Cat allergen peptide immunotherapy reduces CD4+ T cell responses to cat allergen but does not alter suppression by CD4+ CD25+ T cells: a double-blind placebo-controlled study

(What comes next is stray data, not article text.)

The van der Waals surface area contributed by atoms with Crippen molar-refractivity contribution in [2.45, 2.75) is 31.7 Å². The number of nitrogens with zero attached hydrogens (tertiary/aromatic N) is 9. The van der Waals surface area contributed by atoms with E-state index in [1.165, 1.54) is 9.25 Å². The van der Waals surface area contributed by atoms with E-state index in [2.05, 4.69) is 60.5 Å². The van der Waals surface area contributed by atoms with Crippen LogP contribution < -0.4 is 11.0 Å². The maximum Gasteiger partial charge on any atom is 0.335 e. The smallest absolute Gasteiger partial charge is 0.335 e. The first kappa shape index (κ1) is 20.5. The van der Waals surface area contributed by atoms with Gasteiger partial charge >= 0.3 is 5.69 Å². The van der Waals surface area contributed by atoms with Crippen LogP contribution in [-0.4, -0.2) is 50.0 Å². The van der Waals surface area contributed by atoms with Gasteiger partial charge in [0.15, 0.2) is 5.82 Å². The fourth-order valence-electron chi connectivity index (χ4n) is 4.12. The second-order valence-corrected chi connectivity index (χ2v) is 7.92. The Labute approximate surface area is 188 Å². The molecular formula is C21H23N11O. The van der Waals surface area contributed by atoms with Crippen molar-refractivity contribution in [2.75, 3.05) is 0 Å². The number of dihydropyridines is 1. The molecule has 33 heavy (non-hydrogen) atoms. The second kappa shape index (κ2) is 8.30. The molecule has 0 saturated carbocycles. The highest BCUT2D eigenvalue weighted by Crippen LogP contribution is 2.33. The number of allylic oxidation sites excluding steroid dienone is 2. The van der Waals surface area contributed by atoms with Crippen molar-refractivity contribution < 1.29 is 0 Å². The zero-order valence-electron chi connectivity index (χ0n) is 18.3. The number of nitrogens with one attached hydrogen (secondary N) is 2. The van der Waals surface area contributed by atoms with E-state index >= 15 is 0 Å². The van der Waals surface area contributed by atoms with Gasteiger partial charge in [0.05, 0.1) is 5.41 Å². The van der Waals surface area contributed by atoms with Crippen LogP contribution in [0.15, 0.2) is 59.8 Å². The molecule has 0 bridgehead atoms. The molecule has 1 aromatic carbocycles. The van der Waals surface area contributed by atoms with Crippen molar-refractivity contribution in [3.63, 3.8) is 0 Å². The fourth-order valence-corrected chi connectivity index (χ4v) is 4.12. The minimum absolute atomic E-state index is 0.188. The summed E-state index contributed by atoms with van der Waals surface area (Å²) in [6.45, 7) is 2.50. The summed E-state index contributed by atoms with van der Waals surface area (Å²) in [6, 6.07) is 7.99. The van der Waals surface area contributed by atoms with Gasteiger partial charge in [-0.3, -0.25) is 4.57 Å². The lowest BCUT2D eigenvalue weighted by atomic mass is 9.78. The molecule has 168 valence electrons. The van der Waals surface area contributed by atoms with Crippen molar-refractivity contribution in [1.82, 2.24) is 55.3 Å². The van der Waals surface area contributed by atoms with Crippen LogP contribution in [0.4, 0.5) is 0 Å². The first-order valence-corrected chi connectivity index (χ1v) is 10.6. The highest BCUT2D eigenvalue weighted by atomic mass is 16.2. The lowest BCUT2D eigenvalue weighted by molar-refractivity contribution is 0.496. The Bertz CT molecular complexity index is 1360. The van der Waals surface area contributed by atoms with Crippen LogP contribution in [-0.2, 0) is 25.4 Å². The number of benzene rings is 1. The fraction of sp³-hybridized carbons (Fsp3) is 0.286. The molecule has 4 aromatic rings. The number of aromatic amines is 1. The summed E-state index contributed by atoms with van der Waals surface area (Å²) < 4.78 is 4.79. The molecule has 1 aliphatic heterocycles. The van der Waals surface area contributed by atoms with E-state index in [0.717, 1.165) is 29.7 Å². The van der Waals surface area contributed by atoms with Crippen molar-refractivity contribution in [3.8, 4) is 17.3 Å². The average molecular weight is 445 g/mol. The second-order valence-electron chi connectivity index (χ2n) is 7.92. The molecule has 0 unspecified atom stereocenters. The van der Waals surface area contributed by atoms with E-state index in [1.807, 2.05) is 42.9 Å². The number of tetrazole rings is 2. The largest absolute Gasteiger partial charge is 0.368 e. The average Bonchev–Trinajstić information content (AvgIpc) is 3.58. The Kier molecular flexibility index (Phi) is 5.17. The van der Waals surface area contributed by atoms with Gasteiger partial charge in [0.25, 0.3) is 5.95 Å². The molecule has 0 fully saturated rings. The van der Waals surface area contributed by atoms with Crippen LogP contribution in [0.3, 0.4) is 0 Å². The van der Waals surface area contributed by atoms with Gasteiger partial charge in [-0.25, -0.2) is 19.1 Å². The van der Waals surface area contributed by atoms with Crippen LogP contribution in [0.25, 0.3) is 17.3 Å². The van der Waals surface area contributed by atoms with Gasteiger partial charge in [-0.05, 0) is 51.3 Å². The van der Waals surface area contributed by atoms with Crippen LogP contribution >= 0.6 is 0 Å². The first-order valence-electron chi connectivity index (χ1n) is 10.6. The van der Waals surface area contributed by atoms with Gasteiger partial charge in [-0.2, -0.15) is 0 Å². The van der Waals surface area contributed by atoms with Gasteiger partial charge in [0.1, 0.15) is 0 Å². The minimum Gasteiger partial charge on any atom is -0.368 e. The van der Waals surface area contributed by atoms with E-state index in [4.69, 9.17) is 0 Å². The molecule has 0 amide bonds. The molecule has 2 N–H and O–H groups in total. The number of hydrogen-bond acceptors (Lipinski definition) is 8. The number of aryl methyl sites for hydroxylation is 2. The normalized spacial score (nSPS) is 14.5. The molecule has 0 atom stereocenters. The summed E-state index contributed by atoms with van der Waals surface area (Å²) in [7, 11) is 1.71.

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BACKGROUND: We have previously described both modification of allergen immunotherapy using peptide fragments, and reduced regulation of allergen stimulated T cells by CD4(+) CD25(+) T cells from allergic donors when compared with nonallergic controls. It has been suggested that allergen immunotherapy induces regulatory T cell activity: we hypothesized that allergen peptide immunotherapy might increase suppressive activity of CD4(+) CD25(+) T cells. OBJECTIVE: To examine cat allergen-stimulated CD4 T cell responses and their suppression by CD4(+) CD25(+) T cells before and after cat allergen peptide immunotherapy in a double-blind placebo-controlled study. METHODS: Peripheral blood was obtained and stored before and after peptide immunotherapy or placebo treatment. CD4(+) and CD4(+) CD25(+) were then isolated by immunomagnetic beads and cultured with allergen in vitro. RESULTS: Comparing cells from blood taken before with that after peptide immunotherapy there was a significant reduction in both proliferation and IL-13 production by allergen-stimulated CD4+ T cells, whereas no change was seen after placebo. CD4(+) CD25(+) T cells suppressed both proliferation and IL-13 production by CD4(+) CD25(-) T cells before and after therapy but peptide therapy was not associated with any change in suppressive activity of these cells. CONCLUSION: Allergen peptide immunotherapy alters T cell response to allergen through mechanisms other than changes in CD4(+) CD25(+) T cell suppression.
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